the value of the vouchers he purchased from Lyoness. However, he finds out that in order to do so, he would need
to invest another 120,000 euros to get the actual vouchers. He is not the only one who is shocked by that. Lyoness is being investigated by a long list of authorities
and prosecutors for months and sometimes even years. These include the Austrian Financial Markets Authority (FMA)
and the Economy and Corruption Prosecutor (WKStA) – there are my cases, there is public movement, and of course, there are people that are unhappy
and publicly demand their money back. Former Lyoness managers also feel that CEO
Freidl has robbed them from their money. Bernhard Wagner was from 2006 to 2008 Managing Director of Lyoness,
and has expanded its market to Bulgaria and the rest of Eastern Europe. I have been laying the ground work for Mr. Freidl. That means that I have increased the sales
until they could work independently. When it was time for me to benefit from this work,
I was simply removed from the company. Wagner knows Hubert Freidl from previous companies
operating similar systems for a few years That is, to profit from the payments of subsequent participants. At Lyoness, the cash flow suddenly stopped in 2008. I believe it was in June when I suddenly
stopped receiving commission. I saw that one of the two structures I had built,
was completely taken away from me by Lyoness. Which is something they always claimed,
could never happen in this system. The ‘lifeline’ of Bernhard Wagner. Recruiting new members, which in return convince
new people to make down-payments. This constitutes a pyramid-like commission system. In the 22nd week of 2008, Wagner had
68,000 participants under him. One week later, merely 30,000 were left. Now, the amount of people would have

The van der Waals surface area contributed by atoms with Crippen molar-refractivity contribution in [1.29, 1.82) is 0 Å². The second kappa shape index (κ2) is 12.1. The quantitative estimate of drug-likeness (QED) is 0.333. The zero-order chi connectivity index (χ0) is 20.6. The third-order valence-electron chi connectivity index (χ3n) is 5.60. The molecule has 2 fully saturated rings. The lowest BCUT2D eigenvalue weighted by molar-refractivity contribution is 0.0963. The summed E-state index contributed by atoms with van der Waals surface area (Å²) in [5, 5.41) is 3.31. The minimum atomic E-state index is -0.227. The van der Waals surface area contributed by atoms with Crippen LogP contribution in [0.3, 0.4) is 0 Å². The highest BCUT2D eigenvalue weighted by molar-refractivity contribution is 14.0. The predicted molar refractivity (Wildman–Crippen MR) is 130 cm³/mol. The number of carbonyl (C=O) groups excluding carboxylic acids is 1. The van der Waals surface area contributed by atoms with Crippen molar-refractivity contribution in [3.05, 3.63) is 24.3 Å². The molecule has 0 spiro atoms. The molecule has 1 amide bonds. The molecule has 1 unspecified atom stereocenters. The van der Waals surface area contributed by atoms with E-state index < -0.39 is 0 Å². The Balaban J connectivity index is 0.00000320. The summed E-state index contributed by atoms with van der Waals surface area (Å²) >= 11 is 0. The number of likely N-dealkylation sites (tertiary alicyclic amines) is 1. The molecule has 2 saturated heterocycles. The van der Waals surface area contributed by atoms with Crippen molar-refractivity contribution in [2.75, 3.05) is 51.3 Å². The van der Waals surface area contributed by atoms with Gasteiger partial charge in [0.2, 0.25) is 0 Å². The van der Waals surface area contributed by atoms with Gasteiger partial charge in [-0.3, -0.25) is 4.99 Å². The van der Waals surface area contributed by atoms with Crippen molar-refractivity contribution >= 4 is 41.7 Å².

to be about 1.4 to 1.5 million. – Which would be in your system?
– Yes, and over which I should receive commissions. – How much would you make per month now? – Somewhere between 50 and 100 thousand. – Euros per month?
– Yes, euros per month. Bernhard Wagner is now suing
Lyoness to recover his losses. This is a video from happier days.
When Hubert Freidl was still his friend. Educating members in Bulgaria. The boss himself propagates the Lyoness system. My goal is to make you achieve your wishes, dreams and goals. What is promoted here is not a shopping community,
which Lyoness claims is its only activity. It is all about positions, positions, positions, positions. By making down-payments, one can
acquire positions in the Lyoness system. I don’t go out to merely register someone. It is not about registering people for the cash back card. Then I could as well just register
you at the nearby swimming pool These are cult-like events where people are being whipped,
like we just saw in Bulgaria. ‘What do you want? House? Boat?
A big, beautiful car? That is your goal?’ ‘You don’t want to be a poor pensioner, you want to
achieve something in life, you want to be part of a company.’ That has absolutely nothing to do with a ‘shopping community’. Lyoness insists it is a shopping community and
claims only few members buy many positions. The boss, who propagates the purchase of units himself,